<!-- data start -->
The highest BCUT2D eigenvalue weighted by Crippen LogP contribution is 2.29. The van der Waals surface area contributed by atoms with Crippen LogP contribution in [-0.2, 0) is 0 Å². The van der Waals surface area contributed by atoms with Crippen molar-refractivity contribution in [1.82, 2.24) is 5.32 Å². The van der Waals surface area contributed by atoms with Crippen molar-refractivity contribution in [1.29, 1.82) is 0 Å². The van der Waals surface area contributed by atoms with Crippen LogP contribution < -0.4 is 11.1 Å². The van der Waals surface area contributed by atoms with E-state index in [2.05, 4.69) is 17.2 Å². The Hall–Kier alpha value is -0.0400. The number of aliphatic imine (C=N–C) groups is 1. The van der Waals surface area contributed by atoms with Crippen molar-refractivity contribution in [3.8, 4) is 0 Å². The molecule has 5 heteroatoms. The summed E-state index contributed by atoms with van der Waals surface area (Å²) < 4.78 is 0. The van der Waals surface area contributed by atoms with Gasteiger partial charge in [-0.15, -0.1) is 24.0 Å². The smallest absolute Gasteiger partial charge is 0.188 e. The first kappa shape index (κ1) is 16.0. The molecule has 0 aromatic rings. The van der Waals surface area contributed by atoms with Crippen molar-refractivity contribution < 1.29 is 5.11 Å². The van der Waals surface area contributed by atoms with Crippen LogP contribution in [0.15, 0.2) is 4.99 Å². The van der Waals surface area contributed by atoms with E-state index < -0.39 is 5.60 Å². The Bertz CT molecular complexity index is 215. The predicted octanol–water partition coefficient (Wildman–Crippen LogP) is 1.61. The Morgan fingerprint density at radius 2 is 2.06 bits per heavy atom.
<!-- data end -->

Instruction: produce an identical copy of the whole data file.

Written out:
The highest BCUT2D eigenvalue weighted by Crippen LogP contribution is 2.29. The van der Waals surface area contributed by atoms with Crippen LogP contribution in [-0.2, 0) is 0 Å². The van der Waals surface area contributed by atoms with Crippen molar-refractivity contribution in [1.82, 2.24) is 5.32 Å². The van der Waals surface area contributed by atoms with Crippen molar-refractivity contribution in [1.29, 1.82) is 0 Å². The van der Waals surface area contributed by atoms with Crippen LogP contribution < -0.4 is 11.1 Å². The van der Waals surface area contributed by atoms with E-state index in [2.05, 4.69) is 17.2 Å². The Hall–Kier alpha value is -0.0400. The number of aliphatic imine (C=N–C) groups is 1. The van der Waals surface area contributed by atoms with Crippen molar-refractivity contribution in [3.8, 4) is 0 Å². The molecule has 5 heteroatoms. The summed E-state index contributed by atoms with van der Waals surface area (Å²) < 4.78 is 0. The van der Waals surface area contributed by atoms with Gasteiger partial charge in [-0.15, -0.1) is 24.0 Å². The smallest absolute Gasteiger partial charge is 0.188 e. The first kappa shape index (κ1) is 16.0. The molecule has 0 aromatic rings. The van der Waals surface area contributed by atoms with Crippen molar-refractivity contribution < 1.29 is 5.11 Å². The van der Waals surface area contributed by atoms with Crippen LogP contribution in [0.15, 0.2) is 4.99 Å². The van der Waals surface area contributed by atoms with E-state index < -0.39 is 5.60 Å². The Bertz CT molecular complexity index is 215. The predicted octanol–water partition coefficient (Wildman–Crippen LogP) is 1.61. The Morgan fingerprint density at radius 2 is 2.06 bits per heavy atom.